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Pygmy & Dwarf???Is there a difference

Jan 11, 2008
I've come across several suppliers stating that they have pygmys or dwarfs available....what is the difference if there is a difference...what is the life expectancy??? Activity???:confused:
I use them interchangeably, which may not mean much, but I'm usually more rigorous than suppliers seem to be. "pygmy octo" or "dwarf octo" could be just about anything, although they're more likely to be small adults than baby medium or large octos. It helps a lot more in IDing if they'll tell you where they were caught, since bimacs and briareus are relatively easy to tell from the dwarf species in the same areas.
I also use the two terms interchanably and don't know if there is a formal difference. The most common pygmies in the aquarium trade are the Caribbean, O. mercatoris. These are nocturnal and do not learn to interact early in the evening (unlike some of the medium sized octopuses from the same area). Mine have learned to come out for feeding around 11:30 (two will come out earlier if the lights are turned off by 10:00 but not so with the other 3). They are typically very shy and not very human interactive but I believe tank size and human exposure time do have some impact on their willingness to be comfortable around people. One of my 5 is quite social, his tank mate less so but has learned to tolerate the food person and will remain in the open after lights out. The three in my larger tank try not to be seen for any longer than it takes to get their food.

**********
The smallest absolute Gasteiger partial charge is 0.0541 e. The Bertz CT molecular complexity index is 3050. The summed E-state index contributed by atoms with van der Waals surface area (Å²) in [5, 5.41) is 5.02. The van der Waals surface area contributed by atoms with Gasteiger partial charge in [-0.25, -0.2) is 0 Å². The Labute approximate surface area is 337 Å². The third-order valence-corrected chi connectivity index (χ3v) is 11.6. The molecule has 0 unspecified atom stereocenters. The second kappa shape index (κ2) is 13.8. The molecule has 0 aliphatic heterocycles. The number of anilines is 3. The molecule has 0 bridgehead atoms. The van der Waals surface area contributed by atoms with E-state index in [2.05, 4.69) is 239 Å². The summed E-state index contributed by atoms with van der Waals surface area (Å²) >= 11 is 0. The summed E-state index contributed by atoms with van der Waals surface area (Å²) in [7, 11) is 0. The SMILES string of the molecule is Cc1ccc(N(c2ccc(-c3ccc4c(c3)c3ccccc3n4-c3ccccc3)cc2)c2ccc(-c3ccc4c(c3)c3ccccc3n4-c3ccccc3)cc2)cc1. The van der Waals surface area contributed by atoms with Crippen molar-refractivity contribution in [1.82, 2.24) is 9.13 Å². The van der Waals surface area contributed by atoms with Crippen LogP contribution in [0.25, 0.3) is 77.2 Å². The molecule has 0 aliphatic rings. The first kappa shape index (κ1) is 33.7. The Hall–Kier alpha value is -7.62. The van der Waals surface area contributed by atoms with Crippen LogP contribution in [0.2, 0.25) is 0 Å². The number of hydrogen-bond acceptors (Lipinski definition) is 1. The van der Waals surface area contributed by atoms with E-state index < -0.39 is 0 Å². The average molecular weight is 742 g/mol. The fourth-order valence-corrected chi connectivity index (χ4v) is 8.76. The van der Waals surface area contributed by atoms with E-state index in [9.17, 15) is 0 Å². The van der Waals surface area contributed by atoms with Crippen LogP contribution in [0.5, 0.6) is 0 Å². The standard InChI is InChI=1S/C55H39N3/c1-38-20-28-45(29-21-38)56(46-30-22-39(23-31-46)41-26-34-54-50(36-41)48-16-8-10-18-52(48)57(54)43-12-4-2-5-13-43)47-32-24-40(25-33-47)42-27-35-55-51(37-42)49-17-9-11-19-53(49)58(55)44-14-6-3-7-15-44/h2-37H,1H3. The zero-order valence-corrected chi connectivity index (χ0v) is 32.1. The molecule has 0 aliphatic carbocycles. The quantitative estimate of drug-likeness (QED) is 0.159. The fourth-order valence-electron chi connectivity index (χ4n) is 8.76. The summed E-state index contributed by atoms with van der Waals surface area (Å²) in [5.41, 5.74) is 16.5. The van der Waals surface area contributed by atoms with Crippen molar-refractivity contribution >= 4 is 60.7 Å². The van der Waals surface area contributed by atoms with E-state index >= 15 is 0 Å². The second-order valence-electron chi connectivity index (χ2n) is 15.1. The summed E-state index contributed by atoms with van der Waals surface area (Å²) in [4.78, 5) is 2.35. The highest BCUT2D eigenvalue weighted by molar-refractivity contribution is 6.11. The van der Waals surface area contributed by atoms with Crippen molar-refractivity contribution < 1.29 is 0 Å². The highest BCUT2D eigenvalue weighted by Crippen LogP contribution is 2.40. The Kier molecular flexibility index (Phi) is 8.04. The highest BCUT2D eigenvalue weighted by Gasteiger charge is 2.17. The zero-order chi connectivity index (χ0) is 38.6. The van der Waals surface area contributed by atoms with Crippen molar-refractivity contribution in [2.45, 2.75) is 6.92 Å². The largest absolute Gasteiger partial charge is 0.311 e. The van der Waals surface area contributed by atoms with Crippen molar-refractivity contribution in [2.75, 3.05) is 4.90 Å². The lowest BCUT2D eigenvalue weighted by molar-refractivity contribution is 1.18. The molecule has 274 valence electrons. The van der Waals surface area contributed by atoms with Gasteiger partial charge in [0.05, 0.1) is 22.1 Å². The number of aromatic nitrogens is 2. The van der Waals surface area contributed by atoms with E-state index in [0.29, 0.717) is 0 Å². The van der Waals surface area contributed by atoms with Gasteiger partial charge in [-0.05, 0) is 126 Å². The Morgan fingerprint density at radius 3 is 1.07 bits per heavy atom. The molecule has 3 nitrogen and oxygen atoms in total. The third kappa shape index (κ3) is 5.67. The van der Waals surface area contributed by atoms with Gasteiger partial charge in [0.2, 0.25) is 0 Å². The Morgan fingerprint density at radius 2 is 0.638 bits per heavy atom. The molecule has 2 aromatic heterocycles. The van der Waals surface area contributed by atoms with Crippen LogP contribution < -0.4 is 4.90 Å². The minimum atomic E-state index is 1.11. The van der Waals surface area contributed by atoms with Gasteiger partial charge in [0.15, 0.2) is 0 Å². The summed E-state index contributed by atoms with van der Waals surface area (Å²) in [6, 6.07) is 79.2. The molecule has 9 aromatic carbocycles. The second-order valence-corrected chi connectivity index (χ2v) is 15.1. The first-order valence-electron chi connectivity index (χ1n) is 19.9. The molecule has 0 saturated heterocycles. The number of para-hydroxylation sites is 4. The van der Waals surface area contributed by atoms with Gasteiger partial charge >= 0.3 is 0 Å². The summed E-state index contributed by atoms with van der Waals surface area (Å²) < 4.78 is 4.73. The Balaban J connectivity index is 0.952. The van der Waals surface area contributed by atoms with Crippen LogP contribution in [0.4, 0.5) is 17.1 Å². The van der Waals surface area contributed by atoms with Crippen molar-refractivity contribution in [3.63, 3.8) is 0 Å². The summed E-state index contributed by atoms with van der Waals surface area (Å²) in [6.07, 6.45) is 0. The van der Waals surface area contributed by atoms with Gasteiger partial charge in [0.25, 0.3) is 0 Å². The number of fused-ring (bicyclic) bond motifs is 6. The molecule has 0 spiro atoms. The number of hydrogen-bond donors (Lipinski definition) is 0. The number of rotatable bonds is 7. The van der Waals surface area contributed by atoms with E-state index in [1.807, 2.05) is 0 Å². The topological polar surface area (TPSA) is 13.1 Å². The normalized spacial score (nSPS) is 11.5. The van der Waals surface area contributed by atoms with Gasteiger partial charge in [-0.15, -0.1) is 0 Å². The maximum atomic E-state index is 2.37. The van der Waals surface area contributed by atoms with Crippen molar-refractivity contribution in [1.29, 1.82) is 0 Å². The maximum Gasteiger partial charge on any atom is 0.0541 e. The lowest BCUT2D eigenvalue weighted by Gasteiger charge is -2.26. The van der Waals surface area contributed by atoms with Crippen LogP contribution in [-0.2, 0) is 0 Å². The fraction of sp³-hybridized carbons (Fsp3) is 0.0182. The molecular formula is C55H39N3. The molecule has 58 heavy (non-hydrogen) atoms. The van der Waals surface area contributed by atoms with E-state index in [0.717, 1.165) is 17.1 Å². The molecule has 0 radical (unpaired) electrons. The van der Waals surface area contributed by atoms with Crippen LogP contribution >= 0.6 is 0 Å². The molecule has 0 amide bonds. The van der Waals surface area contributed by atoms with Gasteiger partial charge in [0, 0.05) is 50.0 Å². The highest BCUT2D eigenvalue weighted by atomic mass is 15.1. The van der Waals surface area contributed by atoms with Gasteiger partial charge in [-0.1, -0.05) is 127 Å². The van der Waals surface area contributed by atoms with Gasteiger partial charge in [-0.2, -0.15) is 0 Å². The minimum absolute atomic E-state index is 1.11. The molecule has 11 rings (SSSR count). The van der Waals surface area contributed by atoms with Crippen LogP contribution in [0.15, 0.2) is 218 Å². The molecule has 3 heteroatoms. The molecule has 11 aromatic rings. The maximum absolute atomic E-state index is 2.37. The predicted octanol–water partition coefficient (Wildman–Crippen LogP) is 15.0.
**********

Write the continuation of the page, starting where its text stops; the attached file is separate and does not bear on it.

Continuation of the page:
Is joubini considered dwarf or pygmy? I myself am confused on the matter, and wonder if they are just informal descriptive terms given to a collection of smaller octos.
Monty went through some typing effort on this subject and I was lucky enough to come up with the right keywords to find it:


The Joubini, as I understand it (I have not knowingly seen one in person) cannot be distinguished from the Mercatoris by the casual enthusiast unless it lays eggs. Mercs are a large egg species (therefore mine are mercatoris :wink:) and the Joubini, a small egg species. Similarly the bimaculatas and bimaculoid are hard to distinguish but produce small or large eggs, defining the difference.